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Working at the grassroots level, how Srujna is generating livelihoods for women affected by poverty

Vaishali Gandhi and Jyotika Bhatia started Srujna in 2012 to help women’s Self-Help Groups (SHGs) with infrastructure, market linkage, training and organisational support. Its Super Didi programme enables women to become leaders/entrepreneurs and impact other women in their communities.

Working at the grassroots level, how Srujna is generating livelihoods for women affected by poverty

Thursday May 25, 2023 , 6 min Read

As MBA students at Narsee Monjee Insitute of Management Studies, Jyotika Bhatia and Vaishali Gandhi worked a volunteers with a women’s shelter in Andheri, Mumbai.

Here, they helped them learn mathematics, English and other basic interaction skills, but it was an experience that stayed with them long after.

Srujna

Women at a SHG unit

“These rescued women are placed in shelter homes for a minimum of 21 days. But on leaving the shelter, most of them do not have families to fall back on. They lack money or vocational skills to start new lives. They end up being trafficked again,” said Bhatia.

Determined, the students of social entrepreneurship decided to set up a pilot project in the same shelter. As luck would have it, a woman from the same shelter agreed to train the others to make jewellery.

Bhatia and Gandhi later sold these pieces to different places—corporate campuses, universities, pop-ups and exhibitions to be sold. This pilot which lasted eight months was reaping generational livelihoods and income in this space.

“We did our own research and discovered multiple models in existence. NGOs were employing women or artisans for making products. But self-help groups (SHGs) were not connected to the customers or clients directly,” says Bhatia.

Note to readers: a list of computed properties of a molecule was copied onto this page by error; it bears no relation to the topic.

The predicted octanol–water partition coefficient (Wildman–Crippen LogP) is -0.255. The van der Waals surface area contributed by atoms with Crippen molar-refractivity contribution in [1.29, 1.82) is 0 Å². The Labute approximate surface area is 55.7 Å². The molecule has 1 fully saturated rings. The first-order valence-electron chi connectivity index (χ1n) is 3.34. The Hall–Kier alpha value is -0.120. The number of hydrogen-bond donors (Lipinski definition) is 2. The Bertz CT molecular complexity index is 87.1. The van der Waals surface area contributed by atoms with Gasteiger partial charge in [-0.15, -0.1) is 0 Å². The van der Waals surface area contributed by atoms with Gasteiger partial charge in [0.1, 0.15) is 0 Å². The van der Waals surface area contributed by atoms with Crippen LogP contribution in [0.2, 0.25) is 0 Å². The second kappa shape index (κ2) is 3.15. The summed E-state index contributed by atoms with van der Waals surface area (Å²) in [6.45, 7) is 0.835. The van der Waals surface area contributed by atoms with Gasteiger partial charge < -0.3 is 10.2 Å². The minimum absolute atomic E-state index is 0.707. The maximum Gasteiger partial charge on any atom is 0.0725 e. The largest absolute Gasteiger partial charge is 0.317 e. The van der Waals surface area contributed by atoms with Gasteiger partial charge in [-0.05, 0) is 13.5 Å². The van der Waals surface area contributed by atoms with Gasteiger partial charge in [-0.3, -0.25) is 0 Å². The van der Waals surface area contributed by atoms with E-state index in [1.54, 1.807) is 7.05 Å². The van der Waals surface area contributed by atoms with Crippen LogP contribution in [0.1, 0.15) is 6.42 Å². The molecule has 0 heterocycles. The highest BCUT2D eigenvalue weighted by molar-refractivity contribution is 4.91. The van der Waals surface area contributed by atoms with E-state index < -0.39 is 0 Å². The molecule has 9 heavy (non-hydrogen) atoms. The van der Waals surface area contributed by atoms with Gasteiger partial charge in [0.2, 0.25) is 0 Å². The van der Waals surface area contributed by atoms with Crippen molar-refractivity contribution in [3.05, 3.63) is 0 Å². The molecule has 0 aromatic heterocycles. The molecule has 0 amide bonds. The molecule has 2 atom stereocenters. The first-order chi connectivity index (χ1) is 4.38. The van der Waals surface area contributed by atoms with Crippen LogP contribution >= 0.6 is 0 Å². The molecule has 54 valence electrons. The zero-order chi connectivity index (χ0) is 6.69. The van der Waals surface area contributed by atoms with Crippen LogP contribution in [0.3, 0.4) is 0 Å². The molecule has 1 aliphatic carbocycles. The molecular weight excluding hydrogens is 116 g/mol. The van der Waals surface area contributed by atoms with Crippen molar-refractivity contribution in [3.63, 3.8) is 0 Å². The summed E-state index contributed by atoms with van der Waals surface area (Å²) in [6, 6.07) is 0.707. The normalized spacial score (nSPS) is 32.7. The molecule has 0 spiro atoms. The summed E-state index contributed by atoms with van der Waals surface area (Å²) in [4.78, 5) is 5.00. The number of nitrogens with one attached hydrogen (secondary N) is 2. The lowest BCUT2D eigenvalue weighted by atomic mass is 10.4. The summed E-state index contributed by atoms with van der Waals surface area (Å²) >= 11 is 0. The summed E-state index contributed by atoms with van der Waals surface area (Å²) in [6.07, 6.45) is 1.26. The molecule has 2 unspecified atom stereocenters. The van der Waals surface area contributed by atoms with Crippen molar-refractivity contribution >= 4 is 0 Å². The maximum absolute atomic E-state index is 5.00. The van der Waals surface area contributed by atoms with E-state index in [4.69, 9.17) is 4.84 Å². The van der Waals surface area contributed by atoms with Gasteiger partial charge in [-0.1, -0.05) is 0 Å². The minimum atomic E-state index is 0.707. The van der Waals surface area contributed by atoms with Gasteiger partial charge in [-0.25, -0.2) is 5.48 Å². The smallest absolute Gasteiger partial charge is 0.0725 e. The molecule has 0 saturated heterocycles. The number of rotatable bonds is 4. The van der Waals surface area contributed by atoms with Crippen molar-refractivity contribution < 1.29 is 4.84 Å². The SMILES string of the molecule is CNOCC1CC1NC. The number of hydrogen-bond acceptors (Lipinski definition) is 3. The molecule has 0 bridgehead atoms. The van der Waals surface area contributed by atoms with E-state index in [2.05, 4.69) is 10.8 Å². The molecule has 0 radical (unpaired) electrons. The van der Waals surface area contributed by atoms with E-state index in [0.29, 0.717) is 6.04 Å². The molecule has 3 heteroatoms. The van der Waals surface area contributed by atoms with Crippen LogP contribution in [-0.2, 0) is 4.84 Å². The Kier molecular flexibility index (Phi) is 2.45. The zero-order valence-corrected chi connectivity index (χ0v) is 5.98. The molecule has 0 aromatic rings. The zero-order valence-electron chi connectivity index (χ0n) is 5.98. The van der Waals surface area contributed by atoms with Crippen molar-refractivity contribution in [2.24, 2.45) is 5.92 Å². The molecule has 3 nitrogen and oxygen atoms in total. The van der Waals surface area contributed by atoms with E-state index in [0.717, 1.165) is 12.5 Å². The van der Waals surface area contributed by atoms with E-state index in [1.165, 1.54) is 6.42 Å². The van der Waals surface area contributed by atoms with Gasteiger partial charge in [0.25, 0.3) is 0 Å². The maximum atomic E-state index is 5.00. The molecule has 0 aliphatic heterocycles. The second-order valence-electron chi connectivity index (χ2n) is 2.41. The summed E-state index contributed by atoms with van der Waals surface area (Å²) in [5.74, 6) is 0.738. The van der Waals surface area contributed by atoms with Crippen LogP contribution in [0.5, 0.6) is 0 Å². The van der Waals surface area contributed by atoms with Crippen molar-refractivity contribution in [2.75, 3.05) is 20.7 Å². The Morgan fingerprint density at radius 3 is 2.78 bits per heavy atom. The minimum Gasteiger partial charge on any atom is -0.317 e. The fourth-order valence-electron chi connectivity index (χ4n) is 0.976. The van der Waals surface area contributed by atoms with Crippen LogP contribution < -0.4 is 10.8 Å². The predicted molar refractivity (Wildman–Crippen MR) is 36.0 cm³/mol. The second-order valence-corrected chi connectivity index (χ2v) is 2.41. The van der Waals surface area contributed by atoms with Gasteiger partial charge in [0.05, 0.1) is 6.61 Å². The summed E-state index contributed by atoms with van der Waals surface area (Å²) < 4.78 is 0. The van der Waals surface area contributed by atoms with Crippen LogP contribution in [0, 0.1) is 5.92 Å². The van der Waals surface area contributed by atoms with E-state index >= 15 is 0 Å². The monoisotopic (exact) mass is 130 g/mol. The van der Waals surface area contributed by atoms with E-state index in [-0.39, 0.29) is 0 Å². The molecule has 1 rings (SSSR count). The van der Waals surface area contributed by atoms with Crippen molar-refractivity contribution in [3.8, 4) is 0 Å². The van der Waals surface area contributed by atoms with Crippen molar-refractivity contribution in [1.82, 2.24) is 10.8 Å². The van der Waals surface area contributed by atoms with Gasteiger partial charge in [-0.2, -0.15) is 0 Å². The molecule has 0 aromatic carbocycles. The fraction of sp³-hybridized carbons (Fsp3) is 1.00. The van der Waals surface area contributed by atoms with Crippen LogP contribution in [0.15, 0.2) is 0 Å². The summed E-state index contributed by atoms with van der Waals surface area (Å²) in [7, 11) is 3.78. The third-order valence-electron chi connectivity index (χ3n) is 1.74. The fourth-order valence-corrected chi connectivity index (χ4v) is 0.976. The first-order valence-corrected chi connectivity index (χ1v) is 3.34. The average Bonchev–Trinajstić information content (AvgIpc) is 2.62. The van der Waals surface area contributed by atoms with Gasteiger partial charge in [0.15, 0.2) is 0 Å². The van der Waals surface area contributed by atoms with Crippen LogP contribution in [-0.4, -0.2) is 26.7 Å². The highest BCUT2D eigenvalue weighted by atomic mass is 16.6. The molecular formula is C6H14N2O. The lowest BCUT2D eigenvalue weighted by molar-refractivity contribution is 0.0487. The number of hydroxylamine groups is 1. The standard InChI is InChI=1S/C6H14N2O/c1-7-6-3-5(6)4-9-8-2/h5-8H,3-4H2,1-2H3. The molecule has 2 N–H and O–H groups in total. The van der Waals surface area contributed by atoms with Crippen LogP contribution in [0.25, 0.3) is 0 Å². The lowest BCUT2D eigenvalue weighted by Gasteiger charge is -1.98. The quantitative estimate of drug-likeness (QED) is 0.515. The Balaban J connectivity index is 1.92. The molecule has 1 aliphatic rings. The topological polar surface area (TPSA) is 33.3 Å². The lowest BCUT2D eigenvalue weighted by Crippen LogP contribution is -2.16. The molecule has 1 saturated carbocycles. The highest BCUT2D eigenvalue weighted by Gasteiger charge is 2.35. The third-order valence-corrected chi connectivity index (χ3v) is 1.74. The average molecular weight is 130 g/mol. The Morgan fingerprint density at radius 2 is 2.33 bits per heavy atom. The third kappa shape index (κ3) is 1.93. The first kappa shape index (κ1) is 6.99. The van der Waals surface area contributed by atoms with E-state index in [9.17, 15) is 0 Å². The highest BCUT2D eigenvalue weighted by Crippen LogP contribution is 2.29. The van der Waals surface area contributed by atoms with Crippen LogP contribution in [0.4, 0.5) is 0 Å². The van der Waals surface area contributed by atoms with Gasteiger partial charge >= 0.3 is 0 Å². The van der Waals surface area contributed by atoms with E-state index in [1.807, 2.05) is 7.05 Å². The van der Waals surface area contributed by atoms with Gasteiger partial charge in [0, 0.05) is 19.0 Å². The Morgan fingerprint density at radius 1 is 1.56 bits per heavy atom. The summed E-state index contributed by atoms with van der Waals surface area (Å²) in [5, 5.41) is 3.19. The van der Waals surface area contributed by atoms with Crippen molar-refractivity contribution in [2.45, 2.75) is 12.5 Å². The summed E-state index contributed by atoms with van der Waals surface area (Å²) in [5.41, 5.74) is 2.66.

This is what led to Srujna –a not-for-profit set up in 2012 to link self-help groups, artisan groups, and other non-profits working with women to clients and markets.

In the next two years, Srujna associated with various existing SHGs or livelihood generation units run by women by inviting them to exhibit their products.

“We work with three categories of women – those affected by poverty, abuse, or human trafficking. These are typically women from low-income groups with a family size of 4-5 members and a combined income of less than Rs 15,000 a month. They work mostly with textile and food and could be either part of registered on non-registered self-help groups.”

Support begins with infrastructure. For example, a group might have just a simple sewing machine for making 20 pieces. Srujna helps them scale so they can fulfil orders of more than 5,000 pieces in a short time.

Capacity building happens in the form of training by experts to upgrade their skills according to market demand. The organisation also provides a team of merchandisers whose help begins with procuring of raw material to processing of orders. Srujna helps with the marketing and once the group is self-sustaining, connects it to the client directly. Its intervention usually lasts between three to five years.

Creating fireballs of change

When Srujna felt the  internal ecosystem was running smoothly, what they found was a lack of leadership skills among women. “Two years ago, we observed that while Srujna’s interventions were helping women, and changing their external environment with income generation, their mindsets still remained the same,” said Gandhi.

This led to the Super Didi programme, in collaboration with The/Nudge Institute, as part of its latest cohort of social enterprises.

Some were lax about fulfilling their orders citing domestic reasons and had a passive attitude,” says Gandhi.